Known empirical scaling laws for gray-matter volume and thickness are mapped on a g2 vs. R/T diagram. Corresponding simulations for spherical brain configurations, with images shown at a few points, show that the surface remains smooth for the smallest brains, but becomes increasingly folded as the brain size increases. [From T. Tallinen, J.Y. Chung, J.S. Biggins, and L. Mahadevan, "Gyrification from constrained cortical expansion," PNAS 2014 | doi:10.1073/pnas.1406015111]
Professor Andrew Strominger is one of three scholars awarded the 2014 Dirac Medal by the Abdus Salam International Centre for Theoretical Physics for their "crucial contributions to the origin, development and further understanding of string theory".
Prof. Strominger "has been a major figure in uncovering geometric solutions of string theory and has made important contributions to the understanding of black holes in quantum gravity".
For more on the ICTP and the Dirac Medal, please see the Institute's website.
Physics graduate students Erik Bauch and Georg Kucsko have developed an online tool for collaborative annotation of scientific publications, Open Rev., which enables scientists discuss science openly, independently of publishers and impact factors, and on a platform that is easily accessible and free for everyone in the world.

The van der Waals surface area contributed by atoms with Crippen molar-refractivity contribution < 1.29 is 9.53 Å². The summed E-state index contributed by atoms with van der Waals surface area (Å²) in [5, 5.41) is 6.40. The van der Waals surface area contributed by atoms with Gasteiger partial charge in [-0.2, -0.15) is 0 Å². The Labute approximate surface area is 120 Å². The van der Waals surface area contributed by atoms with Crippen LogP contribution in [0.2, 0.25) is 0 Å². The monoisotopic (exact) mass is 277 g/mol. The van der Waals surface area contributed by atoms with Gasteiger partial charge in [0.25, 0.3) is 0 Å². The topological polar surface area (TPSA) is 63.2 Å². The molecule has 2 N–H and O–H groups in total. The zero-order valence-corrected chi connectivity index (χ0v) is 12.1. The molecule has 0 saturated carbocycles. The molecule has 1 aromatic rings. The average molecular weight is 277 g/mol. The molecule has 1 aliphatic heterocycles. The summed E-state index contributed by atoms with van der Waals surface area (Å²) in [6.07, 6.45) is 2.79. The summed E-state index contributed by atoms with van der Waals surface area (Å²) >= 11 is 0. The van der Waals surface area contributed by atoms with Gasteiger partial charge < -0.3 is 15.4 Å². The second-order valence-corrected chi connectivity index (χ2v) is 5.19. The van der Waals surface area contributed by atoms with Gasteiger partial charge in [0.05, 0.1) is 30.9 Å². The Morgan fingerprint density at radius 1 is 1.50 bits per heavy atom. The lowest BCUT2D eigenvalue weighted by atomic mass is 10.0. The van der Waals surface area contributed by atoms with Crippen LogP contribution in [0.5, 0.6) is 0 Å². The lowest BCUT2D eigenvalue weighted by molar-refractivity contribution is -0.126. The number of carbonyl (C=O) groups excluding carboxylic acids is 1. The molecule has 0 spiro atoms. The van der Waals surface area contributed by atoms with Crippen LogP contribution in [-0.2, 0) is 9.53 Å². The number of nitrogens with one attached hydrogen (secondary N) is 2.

General behaviour observed in the topological Josephson junction: a, A map of the differential resistance across the junction, measured with the top gate at VG = 1.05 V, shows the single-slit interference characteristic of a uniform supercurrent density. b, The supercurrent density, extracted for VG = 1.05 V, is consistent with trivial charge transport throughout the bulk of the junction. c, When the top-gate voltage is lowered to VG = −0.425 V, the differential resistance shows a more sinusoidal interference pattern.
A number of methods have been proposed recently which exploit multiple highly-correlated interpretations of events, or of jets within an event. For example, Qjets reclusters a jet multiple times and telescoping jets uses multiple cone sizes. Previous work has employed these methods in pseudo-experimental analyses and found that, with a simplified statistical treatment, they give sizable improvements over traditional methods.